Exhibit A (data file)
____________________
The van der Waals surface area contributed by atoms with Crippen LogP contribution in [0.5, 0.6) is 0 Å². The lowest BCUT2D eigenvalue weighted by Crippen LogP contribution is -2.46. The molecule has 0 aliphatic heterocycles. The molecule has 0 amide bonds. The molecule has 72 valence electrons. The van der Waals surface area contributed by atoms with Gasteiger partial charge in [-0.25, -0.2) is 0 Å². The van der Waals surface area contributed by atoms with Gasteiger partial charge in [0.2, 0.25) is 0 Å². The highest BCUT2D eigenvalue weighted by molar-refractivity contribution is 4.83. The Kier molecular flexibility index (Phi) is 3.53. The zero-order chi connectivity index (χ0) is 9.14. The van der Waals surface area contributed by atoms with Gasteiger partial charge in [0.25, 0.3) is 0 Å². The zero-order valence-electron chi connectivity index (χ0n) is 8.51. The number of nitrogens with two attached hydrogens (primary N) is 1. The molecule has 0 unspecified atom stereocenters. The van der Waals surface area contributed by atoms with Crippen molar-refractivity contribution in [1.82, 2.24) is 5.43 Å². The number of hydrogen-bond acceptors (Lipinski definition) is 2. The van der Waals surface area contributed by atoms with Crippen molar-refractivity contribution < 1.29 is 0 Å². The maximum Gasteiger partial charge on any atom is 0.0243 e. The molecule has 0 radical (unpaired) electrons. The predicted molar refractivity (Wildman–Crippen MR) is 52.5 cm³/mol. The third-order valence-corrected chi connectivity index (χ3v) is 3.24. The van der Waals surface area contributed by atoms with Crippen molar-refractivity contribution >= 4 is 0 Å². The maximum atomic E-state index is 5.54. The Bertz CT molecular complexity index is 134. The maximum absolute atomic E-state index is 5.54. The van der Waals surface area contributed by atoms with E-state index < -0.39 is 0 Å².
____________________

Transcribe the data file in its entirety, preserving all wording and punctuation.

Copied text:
The van der Waals surface area contributed by atoms with Crippen LogP contribution in [0.5, 0.6) is 0 Å². The lowest BCUT2D eigenvalue weighted by Crippen LogP contribution is -2.46. The molecule has 0 aliphatic heterocycles. The molecule has 0 amide bonds. The molecule has 72 valence electrons. The van der Waals surface area contributed by atoms with Gasteiger partial charge in [-0.25, -0.2) is 0 Å². The van der Waals surface area contributed by atoms with Gasteiger partial charge in [0.2, 0.25) is 0 Å². The highest BCUT2D eigenvalue weighted by molar-refractivity contribution is 4.83. The Kier molecular flexibility index (Phi) is 3.53. The zero-order chi connectivity index (χ0) is 9.14. The van der Waals surface area contributed by atoms with Gasteiger partial charge in [0.25, 0.3) is 0 Å². The zero-order valence-electron chi connectivity index (χ0n) is 8.51. The number of nitrogens with two attached hydrogens (primary N) is 1. The molecule has 0 unspecified atom stereocenters. The van der Waals surface area contributed by atoms with Crippen molar-refractivity contribution in [1.82, 2.24) is 5.43 Å². The number of hydrogen-bond acceptors (Lipinski definition) is 2. The van der Waals surface area contributed by atoms with Crippen molar-refractivity contribution < 1.29 is 0 Å². The maximum Gasteiger partial charge on any atom is 0.0243 e. The molecule has 0 radical (unpaired) electrons. The predicted molar refractivity (Wildman–Crippen MR) is 52.5 cm³/mol. The third-order valence-corrected chi connectivity index (χ3v) is 3.24. The van der Waals surface area contributed by atoms with Crippen molar-refractivity contribution >= 4 is 0 Å². The maximum atomic E-state index is 5.54. The Bertz CT molecular complexity index is 134. The maximum absolute atomic E-state index is 5.54. The van der Waals surface area contributed by atoms with E-state index < -0.39 is 0 Å².